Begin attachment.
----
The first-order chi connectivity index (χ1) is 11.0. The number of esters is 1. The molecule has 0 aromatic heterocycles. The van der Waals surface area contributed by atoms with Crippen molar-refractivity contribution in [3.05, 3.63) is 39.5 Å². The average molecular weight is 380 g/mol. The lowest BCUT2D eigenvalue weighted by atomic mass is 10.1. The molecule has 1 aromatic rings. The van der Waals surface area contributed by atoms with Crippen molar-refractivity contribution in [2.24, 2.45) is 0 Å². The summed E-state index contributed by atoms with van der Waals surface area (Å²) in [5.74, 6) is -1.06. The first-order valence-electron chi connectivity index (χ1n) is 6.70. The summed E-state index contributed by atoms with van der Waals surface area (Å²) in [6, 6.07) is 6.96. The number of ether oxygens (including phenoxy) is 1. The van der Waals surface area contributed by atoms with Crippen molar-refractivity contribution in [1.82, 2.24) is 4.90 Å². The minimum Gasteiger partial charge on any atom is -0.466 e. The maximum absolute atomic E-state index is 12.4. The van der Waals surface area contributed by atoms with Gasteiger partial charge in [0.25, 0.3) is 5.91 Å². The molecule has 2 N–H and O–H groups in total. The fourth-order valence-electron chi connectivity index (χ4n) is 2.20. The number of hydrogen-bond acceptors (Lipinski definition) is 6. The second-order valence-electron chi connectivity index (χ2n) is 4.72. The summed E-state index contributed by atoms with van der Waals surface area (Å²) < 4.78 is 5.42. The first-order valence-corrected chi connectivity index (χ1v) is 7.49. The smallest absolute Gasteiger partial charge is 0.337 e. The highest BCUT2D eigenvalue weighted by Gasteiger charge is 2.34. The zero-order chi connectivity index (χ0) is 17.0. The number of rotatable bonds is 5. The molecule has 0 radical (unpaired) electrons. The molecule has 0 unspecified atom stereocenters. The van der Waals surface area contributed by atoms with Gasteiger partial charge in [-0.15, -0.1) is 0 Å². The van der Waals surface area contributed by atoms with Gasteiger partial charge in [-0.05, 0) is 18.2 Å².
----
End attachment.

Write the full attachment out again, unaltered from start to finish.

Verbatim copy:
The first-order chi connectivity index (χ1) is 11.0. The number of esters is 1. The molecule has 0 aromatic heterocycles. The van der Waals surface area contributed by atoms with Crippen molar-refractivity contribution in [3.05, 3.63) is 39.5 Å². The average molecular weight is 380 g/mol. The lowest BCUT2D eigenvalue weighted by atomic mass is 10.1. The molecule has 1 aromatic rings. The van der Waals surface area contributed by atoms with Crippen molar-refractivity contribution in [2.24, 2.45) is 0 Å². The summed E-state index contributed by atoms with van der Waals surface area (Å²) in [5.74, 6) is -1.06. The first-order valence-electron chi connectivity index (χ1n) is 6.70. The summed E-state index contributed by atoms with van der Waals surface area (Å²) in [6, 6.07) is 6.96. The number of ether oxygens (including phenoxy) is 1. The van der Waals surface area contributed by atoms with Crippen molar-refractivity contribution in [1.82, 2.24) is 4.90 Å². The minimum Gasteiger partial charge on any atom is -0.466 e. The maximum absolute atomic E-state index is 12.4. The van der Waals surface area contributed by atoms with Gasteiger partial charge in [0.25, 0.3) is 5.91 Å². The molecule has 2 N–H and O–H groups in total. The fourth-order valence-electron chi connectivity index (χ4n) is 2.20. The number of hydrogen-bond acceptors (Lipinski definition) is 6. The second-order valence-electron chi connectivity index (χ2n) is 4.72. The summed E-state index contributed by atoms with van der Waals surface area (Å²) < 4.78 is 5.42. The first-order valence-corrected chi connectivity index (χ1v) is 7.49. The smallest absolute Gasteiger partial charge is 0.337 e. The highest BCUT2D eigenvalue weighted by Gasteiger charge is 2.34. The zero-order chi connectivity index (χ0) is 17.0. The number of rotatable bonds is 5. The molecule has 0 radical (unpaired) electrons. The molecule has 0 unspecified atom stereocenters. The van der Waals surface area contributed by atoms with Gasteiger partial charge in [-0.15, -0.1) is 0 Å². The van der Waals surface area contributed by atoms with Gasteiger partial charge in [-0.05, 0) is 18.2 Å².